Much of the controversy surrounding Cuties has to do with the film’s dance sequences, which feature the young actresses performing routines that are intentionally uncomfortable in their maturity and suggestiveness. Doucouré has said that she set out to reflect the kind of content that young girls this age are exposed to online. “What happens is young girls see images of women being objectified, and the more the woman becomes an object the more followers and likes she has — they see that as a role model and try to imitate these women, but they’re not old enough to know what they’re doing,” she told Deadline in a recent interview.
It should be noted that whenever the film shows other peoples’ reactions to the Cuties’ dance moves onscreen, they range from shock to sadness. That includes the climactic sequence at an outdoor dance competition, where the girls show up with an Instagram-influenced routine and costumes that they believe the audience will love. (Those costumes were originally featured on the widely-condemned posters for the film that Netflix eventually apologized for.)
Instead, the crowd openly boos the girls, leading Amy to flee the stage in tears. In the film’s final moments, she re-emerges into the world with clothes that finally reflect her own youthful personality. “The main message of the film is that these young girls should have the time to be children, to enjoy their childhood and have the time to choose who they want to be when they are adults,” Doucouré explained to Deadline. “You have a choice, you can navigate between these cultures, and choose from the elements of both, to develop into your own self, despite what social media dictates in our society.”
Some of the movie’s critics have signaled they understand the director’s intentions, but disagree with her methods. In a statement posted on Twitter, Lina Nealon — the director of corporate and strategic initiatives at the National Center on Sexual Exploitation — wrote: “While we commend director Maïmouna Doucouré for exposing the very real threats to young girls having unfettered access to social media and the internet, we can not condone the hyper-sexualization and exploitation of the young actresses themselves in order to make her point.” Cruz’s letter to the Justice Department similarly suggests that the young cast was exploited in the making of the film.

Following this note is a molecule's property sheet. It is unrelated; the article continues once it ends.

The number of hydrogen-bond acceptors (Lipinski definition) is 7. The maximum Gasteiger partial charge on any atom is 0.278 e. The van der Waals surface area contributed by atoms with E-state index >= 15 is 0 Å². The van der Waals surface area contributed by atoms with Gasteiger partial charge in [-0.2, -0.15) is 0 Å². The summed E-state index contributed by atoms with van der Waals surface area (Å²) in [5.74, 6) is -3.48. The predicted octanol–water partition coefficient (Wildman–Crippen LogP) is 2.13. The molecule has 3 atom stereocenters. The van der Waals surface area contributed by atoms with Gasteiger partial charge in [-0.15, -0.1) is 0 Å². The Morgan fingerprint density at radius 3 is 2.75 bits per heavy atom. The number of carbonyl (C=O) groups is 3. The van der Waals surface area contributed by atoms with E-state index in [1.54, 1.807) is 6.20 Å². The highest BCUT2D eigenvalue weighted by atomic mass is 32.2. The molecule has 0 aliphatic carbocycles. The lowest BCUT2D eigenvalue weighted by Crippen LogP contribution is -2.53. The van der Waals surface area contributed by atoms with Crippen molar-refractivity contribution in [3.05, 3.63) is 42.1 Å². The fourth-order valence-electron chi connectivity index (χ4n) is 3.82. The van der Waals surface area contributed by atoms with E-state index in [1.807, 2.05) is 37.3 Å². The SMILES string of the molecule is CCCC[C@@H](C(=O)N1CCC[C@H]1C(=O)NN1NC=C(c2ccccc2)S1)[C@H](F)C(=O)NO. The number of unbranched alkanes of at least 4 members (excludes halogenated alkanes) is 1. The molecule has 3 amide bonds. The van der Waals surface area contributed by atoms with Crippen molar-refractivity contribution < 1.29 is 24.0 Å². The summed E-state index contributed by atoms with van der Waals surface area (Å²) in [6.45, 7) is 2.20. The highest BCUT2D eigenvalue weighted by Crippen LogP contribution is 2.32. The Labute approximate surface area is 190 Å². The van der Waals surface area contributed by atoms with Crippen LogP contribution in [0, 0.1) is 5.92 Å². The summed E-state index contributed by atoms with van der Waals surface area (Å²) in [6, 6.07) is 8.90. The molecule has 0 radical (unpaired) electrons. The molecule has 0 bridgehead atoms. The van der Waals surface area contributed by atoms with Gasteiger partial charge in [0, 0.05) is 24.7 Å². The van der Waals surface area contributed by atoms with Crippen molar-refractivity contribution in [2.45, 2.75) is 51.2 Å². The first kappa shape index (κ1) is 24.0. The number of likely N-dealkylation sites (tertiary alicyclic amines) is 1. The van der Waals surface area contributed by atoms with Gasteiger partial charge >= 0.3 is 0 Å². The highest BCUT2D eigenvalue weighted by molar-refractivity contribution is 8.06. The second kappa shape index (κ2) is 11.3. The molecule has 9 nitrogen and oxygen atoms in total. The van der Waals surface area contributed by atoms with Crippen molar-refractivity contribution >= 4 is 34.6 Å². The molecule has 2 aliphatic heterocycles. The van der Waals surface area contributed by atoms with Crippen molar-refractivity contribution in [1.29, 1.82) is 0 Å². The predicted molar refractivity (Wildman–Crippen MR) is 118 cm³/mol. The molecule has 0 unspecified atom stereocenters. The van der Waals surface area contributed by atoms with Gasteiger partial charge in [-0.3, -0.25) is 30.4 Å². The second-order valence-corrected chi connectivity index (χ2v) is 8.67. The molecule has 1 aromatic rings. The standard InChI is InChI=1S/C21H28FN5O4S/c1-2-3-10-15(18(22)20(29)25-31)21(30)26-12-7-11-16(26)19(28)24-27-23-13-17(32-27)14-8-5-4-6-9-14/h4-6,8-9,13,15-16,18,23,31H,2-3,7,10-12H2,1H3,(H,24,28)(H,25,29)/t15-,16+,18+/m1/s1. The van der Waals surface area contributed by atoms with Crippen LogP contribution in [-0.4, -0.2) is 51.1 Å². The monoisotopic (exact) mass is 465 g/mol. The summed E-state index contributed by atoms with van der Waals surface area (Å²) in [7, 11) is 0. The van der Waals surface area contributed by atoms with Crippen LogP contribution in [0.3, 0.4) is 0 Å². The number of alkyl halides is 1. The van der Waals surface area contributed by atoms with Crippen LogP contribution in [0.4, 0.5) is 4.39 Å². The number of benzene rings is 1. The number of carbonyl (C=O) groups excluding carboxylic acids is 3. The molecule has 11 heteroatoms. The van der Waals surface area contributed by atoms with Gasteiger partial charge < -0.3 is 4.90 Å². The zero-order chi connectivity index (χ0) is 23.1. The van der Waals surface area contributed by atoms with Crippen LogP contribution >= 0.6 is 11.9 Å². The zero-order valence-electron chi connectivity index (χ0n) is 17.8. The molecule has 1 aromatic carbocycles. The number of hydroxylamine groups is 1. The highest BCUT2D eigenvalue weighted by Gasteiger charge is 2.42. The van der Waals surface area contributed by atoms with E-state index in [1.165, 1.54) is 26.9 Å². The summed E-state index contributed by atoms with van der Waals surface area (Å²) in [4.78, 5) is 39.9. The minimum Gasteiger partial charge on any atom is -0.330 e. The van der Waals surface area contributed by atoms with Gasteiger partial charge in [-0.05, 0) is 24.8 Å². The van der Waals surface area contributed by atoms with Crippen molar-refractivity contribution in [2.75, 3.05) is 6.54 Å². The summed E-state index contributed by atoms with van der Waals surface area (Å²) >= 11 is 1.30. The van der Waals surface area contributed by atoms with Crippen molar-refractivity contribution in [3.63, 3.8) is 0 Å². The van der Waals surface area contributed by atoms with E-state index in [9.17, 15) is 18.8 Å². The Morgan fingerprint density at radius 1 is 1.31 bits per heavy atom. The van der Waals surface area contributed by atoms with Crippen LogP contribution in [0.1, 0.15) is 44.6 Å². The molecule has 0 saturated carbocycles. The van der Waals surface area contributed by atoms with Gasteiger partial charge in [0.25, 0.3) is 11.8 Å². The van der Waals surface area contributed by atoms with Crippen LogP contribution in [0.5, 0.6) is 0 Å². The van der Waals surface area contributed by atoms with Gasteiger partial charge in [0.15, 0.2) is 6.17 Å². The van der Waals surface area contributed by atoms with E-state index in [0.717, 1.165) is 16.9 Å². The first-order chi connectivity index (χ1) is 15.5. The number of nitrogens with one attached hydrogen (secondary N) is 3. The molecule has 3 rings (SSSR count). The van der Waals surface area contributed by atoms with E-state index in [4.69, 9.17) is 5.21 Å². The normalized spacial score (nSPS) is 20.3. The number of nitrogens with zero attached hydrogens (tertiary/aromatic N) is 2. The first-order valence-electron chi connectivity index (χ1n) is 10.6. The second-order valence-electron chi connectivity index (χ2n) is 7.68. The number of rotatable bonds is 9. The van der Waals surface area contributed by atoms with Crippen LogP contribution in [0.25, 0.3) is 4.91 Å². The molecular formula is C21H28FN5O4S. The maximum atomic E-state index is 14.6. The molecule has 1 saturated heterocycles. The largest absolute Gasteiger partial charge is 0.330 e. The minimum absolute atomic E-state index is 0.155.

Speaking with Zora, Doucouré outlined the precautions she took in directing the young actresses, including the use of composite shots and the participation of a child psychologist. “I created a climate of trust between the children and myself,” the filmmaker said. “I explained to them everything I was doing and the research that I had done before I wrote this story. I was also lucky that these girls’ parents were also activists, so we were all on the same side. At their age, they’ve seen this kind of dance. Any child with a telephone can find these images on social media these days. However, these were composite shots, so the girls weren’t dancing like that all the time. We also worked with a child psychologist throughout the filming. She’s still working with the children, because I want to make sure that they can navigate this newfound stardom.”
Based in Paris, Doucouré has been watching the film’s U.S. release from afar and has expressed sadness about the controversy, particularly after seeing Cuties embraced by critics and audiences alike at Sundance. Thor: Ragnarok star Tessa Thompson was among its early champions, and spoke up in support of the film after the poster controversy broke in August.
Speaking at a French film event on Monday, the director recalled how those Sundance viewers understood the film’s ultimate message: “I met the public there and they really saw that the film is about a universal issue. It’s not about French society — the hyper-sexualization of children happens through social media and social media is everywhere. People [at Sundance] agreed with that.” Doucouré also stressed that she’s ultimately fighting “the same fight” as Pelosi, Cruz and Nealon. “We need to protect our children. What I want to is to open people’s eyes on this issue and try to fix it.”
Cuties is currently streaming on Netflix.
Read more from Yahoo Entertainment: